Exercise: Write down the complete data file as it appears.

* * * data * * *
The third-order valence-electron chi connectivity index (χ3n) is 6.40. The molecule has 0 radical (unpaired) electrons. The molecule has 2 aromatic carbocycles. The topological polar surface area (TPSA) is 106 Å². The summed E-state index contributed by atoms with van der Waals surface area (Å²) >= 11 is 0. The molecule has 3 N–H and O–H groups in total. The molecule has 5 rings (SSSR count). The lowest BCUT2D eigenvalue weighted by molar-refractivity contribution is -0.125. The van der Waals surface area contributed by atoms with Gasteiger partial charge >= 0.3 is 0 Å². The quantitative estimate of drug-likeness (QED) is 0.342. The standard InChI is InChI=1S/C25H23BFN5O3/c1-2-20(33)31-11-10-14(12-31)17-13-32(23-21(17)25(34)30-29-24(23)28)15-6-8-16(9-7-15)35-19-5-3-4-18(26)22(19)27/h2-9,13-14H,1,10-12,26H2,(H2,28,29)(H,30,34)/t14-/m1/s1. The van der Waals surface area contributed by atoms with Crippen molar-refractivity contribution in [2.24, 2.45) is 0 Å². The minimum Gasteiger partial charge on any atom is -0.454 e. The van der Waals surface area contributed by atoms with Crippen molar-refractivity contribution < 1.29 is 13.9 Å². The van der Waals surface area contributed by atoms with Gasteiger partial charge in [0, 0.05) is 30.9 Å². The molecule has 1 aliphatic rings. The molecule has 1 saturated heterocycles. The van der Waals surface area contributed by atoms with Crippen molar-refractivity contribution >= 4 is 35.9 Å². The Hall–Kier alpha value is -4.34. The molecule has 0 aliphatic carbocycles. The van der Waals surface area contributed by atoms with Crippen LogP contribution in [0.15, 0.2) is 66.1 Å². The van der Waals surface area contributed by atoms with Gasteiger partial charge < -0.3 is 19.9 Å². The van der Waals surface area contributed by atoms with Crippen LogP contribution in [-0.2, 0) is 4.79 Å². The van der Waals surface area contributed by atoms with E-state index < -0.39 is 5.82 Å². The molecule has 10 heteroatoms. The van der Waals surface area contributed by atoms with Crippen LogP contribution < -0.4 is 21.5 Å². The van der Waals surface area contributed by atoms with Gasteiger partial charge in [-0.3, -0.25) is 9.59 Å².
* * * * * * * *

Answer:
The third-order valence-electron chi connectivity index (χ3n) is 6.40. The molecule has 0 radical (unpaired) electrons. The molecule has 2 aromatic carbocycles. The topological polar surface area (TPSA) is 106 Å². The summed E-state index contributed by atoms with van der Waals surface area (Å²) >= 11 is 0. The molecule has 3 N–H and O–H groups in total. The molecule has 5 rings (SSSR count). The lowest BCUT2D eigenvalue weighted by molar-refractivity contribution is -0.125. The van der Waals surface area contributed by atoms with Gasteiger partial charge >= 0.3 is 0 Å². The quantitative estimate of drug-likeness (QED) is 0.342. The standard InChI is InChI=1S/C25H23BFN5O3/c1-2-20(33)31-11-10-14(12-31)17-13-32(23-21(17)25(34)30-29-24(23)28)15-6-8-16(9-7-15)35-19-5-3-4-18(26)22(19)27/h2-9,13-14H,1,10-12,26H2,(H2,28,29)(H,30,34)/t14-/m1/s1. The van der Waals surface area contributed by atoms with Crippen molar-refractivity contribution in [2.24, 2.45) is 0 Å². The minimum Gasteiger partial charge on any atom is -0.454 e. The van der Waals surface area contributed by atoms with Crippen molar-refractivity contribution < 1.29 is 13.9 Å². The van der Waals surface area contributed by atoms with Gasteiger partial charge in [0, 0.05) is 30.9 Å². The molecule has 1 aliphatic rings. The molecule has 1 saturated heterocycles. The van der Waals surface area contributed by atoms with Crippen molar-refractivity contribution >= 4 is 35.9 Å². The Hall–Kier alpha value is -4.34. The molecule has 0 aliphatic carbocycles. The van der Waals surface area contributed by atoms with Crippen LogP contribution in [0.15, 0.2) is 66.1 Å². The van der Waals surface area contributed by atoms with Gasteiger partial charge < -0.3 is 19.9 Å². The van der Waals surface area contributed by atoms with Crippen LogP contribution in [-0.2, 0) is 4.79 Å². The van der Waals surface area contributed by atoms with E-state index < -0.39 is 5.82 Å². The molecule has 10 heteroatoms. The van der Waals surface area contributed by atoms with Crippen LogP contribution < -0.4 is 21.5 Å². The van der Waals surface area contributed by atoms with Gasteiger partial charge in [-0.3, -0.25) is 9.59 Å².